Physically and mentally dependent on a particular substance or behavior, and unable to stop taking it/doing it without incurring adverse effects. People with an addiction do not have control over what they are doing, taking or using.

Drug Addiction – there is a psychological/physical component; the person is unable to control the aspects of the addiction without help because of the mental or physical conditions involved

Drug Habit – this is done by choice. A person with a habit can choose to stop, and will subsequently stop successfully if they want to. The psychological/physical component is not an issue as it is with an addiction

An addiction must meet at least 3 of the following criteria. This is based on the criteria of the American Psychiatric Association (DSM-IV).

  1. Drug Tolerance. Using more alcohol or drugs overtime to get the same effect.

  2. Drug Withdrawal. Experiencing physical or emotional withdrawal when you stop using, such as: anxiety, irritability, shakes, sweats, nausea, or vomiting.

  3. Limited control. Drinking or using drugs more than you would like to, Such as: planning to only have one drink and not being able to stop after you have the first drink.

  4. Negative consequences. Continuing to use even though there have been negative consequences to your mood, self-esteem, health, job, or family.

  5. Neglected or postponed activities. Putting off or reducing social, recreational, work, or household activities because of your use.

  6. Significant time or energy spent. Spending a significant amount of time obtaining, using, concealing, planning, or recovering from your use. Spending a lot of time thinking about using. Concealing or minimizing your use. Thinking up schemes to avoid getting caught.

  7. Desire to cut down. Thoughts about cutting down or controlling your use, acting on those thoughts, then being unsuccessful in your plan to quit.


  • You have problems getting to work or school on time or at all because of your drinking.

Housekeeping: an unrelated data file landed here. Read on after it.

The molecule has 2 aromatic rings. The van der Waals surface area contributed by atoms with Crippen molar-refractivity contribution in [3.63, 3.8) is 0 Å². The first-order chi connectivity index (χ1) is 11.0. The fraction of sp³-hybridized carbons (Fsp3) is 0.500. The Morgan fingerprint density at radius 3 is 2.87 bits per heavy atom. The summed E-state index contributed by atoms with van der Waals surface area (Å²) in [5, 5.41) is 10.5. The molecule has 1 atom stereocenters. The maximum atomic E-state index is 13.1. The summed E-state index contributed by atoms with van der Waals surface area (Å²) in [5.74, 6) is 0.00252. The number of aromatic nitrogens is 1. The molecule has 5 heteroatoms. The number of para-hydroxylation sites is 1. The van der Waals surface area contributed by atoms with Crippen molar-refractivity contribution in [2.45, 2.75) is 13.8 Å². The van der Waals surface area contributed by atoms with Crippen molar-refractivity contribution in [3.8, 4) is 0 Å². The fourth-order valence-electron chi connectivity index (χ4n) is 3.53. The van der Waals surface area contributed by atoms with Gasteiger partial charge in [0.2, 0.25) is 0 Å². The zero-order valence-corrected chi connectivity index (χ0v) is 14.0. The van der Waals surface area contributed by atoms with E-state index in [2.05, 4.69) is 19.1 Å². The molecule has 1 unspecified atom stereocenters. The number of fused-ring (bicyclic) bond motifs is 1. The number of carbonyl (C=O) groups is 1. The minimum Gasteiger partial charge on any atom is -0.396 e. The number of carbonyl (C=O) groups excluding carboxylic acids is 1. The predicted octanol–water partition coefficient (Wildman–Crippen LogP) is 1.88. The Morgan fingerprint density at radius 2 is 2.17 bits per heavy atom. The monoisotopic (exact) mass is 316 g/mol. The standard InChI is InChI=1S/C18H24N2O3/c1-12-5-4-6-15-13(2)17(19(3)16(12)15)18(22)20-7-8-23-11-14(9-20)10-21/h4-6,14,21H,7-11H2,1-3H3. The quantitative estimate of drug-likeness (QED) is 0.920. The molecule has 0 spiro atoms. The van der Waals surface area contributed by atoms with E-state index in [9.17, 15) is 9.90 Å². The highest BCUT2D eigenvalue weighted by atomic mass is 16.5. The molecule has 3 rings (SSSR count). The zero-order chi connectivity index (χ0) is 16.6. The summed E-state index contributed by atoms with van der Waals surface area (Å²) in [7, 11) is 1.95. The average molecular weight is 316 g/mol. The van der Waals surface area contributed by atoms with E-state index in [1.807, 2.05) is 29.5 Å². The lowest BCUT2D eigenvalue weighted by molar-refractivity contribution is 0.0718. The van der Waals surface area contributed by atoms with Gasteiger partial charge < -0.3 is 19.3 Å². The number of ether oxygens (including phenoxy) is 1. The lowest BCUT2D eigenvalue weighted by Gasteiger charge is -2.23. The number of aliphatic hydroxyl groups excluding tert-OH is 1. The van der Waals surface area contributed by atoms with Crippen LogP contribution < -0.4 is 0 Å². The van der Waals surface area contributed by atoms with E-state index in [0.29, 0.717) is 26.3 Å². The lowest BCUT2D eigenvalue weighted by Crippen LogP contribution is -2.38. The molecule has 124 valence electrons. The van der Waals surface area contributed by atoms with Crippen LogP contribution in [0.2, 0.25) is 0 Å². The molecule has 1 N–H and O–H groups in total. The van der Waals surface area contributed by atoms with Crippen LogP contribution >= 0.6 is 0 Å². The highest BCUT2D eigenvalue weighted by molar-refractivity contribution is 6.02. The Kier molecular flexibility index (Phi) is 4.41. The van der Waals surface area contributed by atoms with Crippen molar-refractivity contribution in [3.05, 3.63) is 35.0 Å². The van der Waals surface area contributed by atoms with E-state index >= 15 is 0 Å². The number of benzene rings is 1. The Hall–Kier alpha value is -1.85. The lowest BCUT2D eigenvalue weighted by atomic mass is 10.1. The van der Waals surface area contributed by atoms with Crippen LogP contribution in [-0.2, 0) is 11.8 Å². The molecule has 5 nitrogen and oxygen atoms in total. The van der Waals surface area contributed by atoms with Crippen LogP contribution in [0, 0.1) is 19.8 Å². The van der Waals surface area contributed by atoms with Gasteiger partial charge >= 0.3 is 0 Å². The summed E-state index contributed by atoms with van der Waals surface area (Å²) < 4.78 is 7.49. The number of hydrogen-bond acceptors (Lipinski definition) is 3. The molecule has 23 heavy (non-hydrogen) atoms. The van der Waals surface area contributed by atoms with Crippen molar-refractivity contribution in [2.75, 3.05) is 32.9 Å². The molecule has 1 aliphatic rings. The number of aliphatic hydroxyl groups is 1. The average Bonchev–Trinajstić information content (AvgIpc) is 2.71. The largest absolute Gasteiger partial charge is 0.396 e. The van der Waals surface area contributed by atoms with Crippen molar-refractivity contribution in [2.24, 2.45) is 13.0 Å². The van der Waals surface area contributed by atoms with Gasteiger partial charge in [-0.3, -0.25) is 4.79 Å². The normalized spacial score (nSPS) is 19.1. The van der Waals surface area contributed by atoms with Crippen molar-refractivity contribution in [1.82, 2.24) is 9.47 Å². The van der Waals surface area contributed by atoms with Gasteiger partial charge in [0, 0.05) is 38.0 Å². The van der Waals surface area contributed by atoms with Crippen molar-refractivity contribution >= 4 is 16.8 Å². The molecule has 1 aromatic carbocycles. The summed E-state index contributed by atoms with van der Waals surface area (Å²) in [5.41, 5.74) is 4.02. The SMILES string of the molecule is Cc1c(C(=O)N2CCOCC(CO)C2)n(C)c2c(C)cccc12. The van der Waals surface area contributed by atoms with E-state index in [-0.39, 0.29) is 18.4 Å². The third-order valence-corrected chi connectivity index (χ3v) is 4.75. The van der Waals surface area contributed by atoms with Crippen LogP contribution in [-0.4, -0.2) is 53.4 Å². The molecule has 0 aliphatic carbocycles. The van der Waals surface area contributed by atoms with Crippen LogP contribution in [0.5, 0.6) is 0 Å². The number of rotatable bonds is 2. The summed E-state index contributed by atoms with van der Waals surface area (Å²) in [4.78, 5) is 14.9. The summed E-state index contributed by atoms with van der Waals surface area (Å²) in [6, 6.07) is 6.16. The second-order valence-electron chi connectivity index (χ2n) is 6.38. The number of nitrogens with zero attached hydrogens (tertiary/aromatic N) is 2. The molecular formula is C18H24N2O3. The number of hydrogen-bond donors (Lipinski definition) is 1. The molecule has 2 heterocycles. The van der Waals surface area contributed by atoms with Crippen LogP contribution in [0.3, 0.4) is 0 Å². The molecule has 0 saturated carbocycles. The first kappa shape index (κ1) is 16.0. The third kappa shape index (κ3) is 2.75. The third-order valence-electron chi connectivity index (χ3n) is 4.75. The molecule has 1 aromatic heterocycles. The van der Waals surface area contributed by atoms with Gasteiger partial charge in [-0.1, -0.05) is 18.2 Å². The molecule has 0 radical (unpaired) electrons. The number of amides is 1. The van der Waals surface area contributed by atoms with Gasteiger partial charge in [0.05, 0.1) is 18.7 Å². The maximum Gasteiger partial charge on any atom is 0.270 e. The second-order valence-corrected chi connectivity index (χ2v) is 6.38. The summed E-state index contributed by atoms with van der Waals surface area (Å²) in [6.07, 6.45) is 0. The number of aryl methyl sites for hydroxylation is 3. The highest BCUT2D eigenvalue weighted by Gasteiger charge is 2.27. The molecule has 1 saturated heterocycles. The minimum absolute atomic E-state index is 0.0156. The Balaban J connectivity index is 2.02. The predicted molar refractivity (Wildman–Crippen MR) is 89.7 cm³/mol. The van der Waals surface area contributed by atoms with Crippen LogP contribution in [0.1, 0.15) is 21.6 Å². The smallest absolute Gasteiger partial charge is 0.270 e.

• You drink in risky situations, such as before or while driving a car.

  • After drinking, you can’t remember what happened while you were drinking..

  • You have legal problems because of your drinking.

  • You get hurt or you hurt someone else when you are drinking.

  • You keep drinking even though you have health problems that are caused or made worse by alcohol use.

  • Your friends or family members are worried about your drinking.

  • You cannot quit drinking or control how much you drink.

  • You need to drink more to get the same effect.

  • You have withdrawal symptoms when you stop drinking.

  • You spend a lot of time drinking and recovering.

  • You have given up other activities so you can drink.

  • You keep drinking even though it harms your relationships.

  • You drink in the morning or drink alone.

  • You change what you drink, such as switching from beer to wine because you think that doing this will help you drink less.

  • You feel guilty after drinking.

  • You make excuses for your drinking or do things to hide your drinking.

  • You worry that you won’t get enough alcohol.

  • You have physical signs of alcohol dependence, such as weight loss, a sore or upset stomach. or redness of the nose and cheeks.

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